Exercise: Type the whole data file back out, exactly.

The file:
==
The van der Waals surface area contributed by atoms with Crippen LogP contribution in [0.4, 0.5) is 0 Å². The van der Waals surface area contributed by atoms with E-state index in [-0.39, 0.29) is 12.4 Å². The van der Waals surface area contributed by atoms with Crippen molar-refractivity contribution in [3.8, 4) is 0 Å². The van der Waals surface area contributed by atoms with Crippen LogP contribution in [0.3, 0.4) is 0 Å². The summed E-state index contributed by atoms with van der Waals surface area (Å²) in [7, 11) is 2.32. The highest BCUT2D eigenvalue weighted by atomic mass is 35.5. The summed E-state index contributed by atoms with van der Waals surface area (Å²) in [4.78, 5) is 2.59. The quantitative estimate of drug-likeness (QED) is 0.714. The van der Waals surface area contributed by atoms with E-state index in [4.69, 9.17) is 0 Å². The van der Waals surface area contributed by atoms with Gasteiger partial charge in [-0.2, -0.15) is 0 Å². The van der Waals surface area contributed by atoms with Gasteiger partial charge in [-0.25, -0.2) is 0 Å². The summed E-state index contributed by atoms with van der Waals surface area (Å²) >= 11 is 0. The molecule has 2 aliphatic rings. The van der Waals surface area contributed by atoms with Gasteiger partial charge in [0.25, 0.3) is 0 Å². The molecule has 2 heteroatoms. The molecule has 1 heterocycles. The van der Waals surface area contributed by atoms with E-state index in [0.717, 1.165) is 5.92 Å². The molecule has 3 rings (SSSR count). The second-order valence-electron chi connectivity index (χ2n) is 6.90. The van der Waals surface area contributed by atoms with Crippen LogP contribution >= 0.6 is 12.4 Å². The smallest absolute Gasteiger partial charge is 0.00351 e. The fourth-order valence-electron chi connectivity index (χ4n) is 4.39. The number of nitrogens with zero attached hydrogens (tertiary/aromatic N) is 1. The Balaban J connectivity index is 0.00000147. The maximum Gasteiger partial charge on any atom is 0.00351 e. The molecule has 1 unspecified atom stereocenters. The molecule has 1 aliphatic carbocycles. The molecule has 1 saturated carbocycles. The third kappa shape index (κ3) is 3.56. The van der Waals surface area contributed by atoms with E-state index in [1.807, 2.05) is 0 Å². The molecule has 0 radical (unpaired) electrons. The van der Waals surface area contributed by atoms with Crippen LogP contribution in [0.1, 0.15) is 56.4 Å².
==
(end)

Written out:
The van der Waals surface area contributed by atoms with Crippen LogP contribution in [0.4, 0.5) is 0 Å². The van der Waals surface area contributed by atoms with E-state index in [-0.39, 0.29) is 12.4 Å². The van der Waals surface area contributed by atoms with Crippen molar-refractivity contribution in [3.8, 4) is 0 Å². The van der Waals surface area contributed by atoms with Crippen LogP contribution in [0.3, 0.4) is 0 Å². The summed E-state index contributed by atoms with van der Waals surface area (Å²) in [7, 11) is 2.32. The highest BCUT2D eigenvalue weighted by atomic mass is 35.5. The summed E-state index contributed by atoms with van der Waals surface area (Å²) in [4.78, 5) is 2.59. The quantitative estimate of drug-likeness (QED) is 0.714. The van der Waals surface area contributed by atoms with E-state index in [4.69, 9.17) is 0 Å². The van der Waals surface area contributed by atoms with Gasteiger partial charge in [-0.2, -0.15) is 0 Å². The van der Waals surface area contributed by atoms with Gasteiger partial charge in [-0.25, -0.2) is 0 Å². The summed E-state index contributed by atoms with van der Waals surface area (Å²) >= 11 is 0. The molecule has 2 aliphatic rings. The van der Waals surface area contributed by atoms with Gasteiger partial charge in [0.25, 0.3) is 0 Å². The molecule has 2 heteroatoms. The molecule has 1 heterocycles. The van der Waals surface area contributed by atoms with E-state index in [0.717, 1.165) is 5.92 Å². The molecule has 3 rings (SSSR count). The second-order valence-electron chi connectivity index (χ2n) is 6.90. The van der Waals surface area contributed by atoms with Crippen LogP contribution >= 0.6 is 12.4 Å². The smallest absolute Gasteiger partial charge is 0.00351 e. The fourth-order valence-electron chi connectivity index (χ4n) is 4.39. The number of nitrogens with zero attached hydrogens (tertiary/aromatic N) is 1. The Balaban J connectivity index is 0.00000147. The maximum Gasteiger partial charge on any atom is 0.00351 e. The molecule has 1 unspecified atom stereocenters. The molecule has 1 aliphatic carbocycles. The molecule has 1 saturated carbocycles. The third kappa shape index (κ3) is 3.56. The van der Waals surface area contributed by atoms with E-state index in [1.807, 2.05) is 0 Å². The molecule has 0 radical (unpaired) electrons. The van der Waals surface area contributed by atoms with Crippen LogP contribution in [0.1, 0.15) is 56.4 Å².